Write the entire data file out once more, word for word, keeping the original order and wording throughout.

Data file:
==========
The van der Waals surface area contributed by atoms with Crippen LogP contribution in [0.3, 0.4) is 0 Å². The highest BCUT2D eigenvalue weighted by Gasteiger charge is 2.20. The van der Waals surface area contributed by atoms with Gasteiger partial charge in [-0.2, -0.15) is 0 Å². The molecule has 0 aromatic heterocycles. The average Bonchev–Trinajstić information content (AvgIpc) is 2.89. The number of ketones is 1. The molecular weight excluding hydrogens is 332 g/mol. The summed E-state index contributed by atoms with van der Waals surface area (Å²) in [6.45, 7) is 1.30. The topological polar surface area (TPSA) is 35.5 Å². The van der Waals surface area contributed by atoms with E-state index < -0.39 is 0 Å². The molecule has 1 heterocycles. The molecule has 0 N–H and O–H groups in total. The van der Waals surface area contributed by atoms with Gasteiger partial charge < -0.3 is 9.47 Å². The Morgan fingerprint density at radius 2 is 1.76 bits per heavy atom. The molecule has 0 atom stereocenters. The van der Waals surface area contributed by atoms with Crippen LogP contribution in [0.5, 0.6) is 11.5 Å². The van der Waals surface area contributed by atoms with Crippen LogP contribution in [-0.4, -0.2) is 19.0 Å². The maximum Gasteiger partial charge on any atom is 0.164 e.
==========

The van der Waals surface area contributed by atoms with Crippen LogP contribution in [0.3, 0.4) is 0 Å². The highest BCUT2D eigenvalue weighted by Gasteiger charge is 2.20. The van der Waals surface area contributed by atoms with Gasteiger partial charge in [-0.2, -0.15) is 0 Å². The molecule has 0 aromatic heterocycles. The average Bonchev–Trinajstić information content (AvgIpc) is 2.89. The number of ketones is 1. The molecular weight excluding hydrogens is 332 g/mol. The summed E-state index contributed by atoms with van der Waals surface area (Å²) in [6.45, 7) is 1.30. The topological polar surface area (TPSA) is 35.5 Å². The van der Waals surface area contributed by atoms with E-state index < -0.39 is 0 Å². The molecule has 1 heterocycles. The molecule has 0 N–H and O–H groups in total. The van der Waals surface area contributed by atoms with Gasteiger partial charge < -0.3 is 9.47 Å². The Morgan fingerprint density at radius 2 is 1.76 bits per heavy atom. The molecule has 0 atom stereocenters. The van der Waals surface area contributed by atoms with Crippen LogP contribution in [0.5, 0.6) is 11.5 Å². The van der Waals surface area contributed by atoms with Crippen LogP contribution in [-0.4, -0.2) is 19.0 Å². The maximum Gasteiger partial charge on any atom is 0.164 e.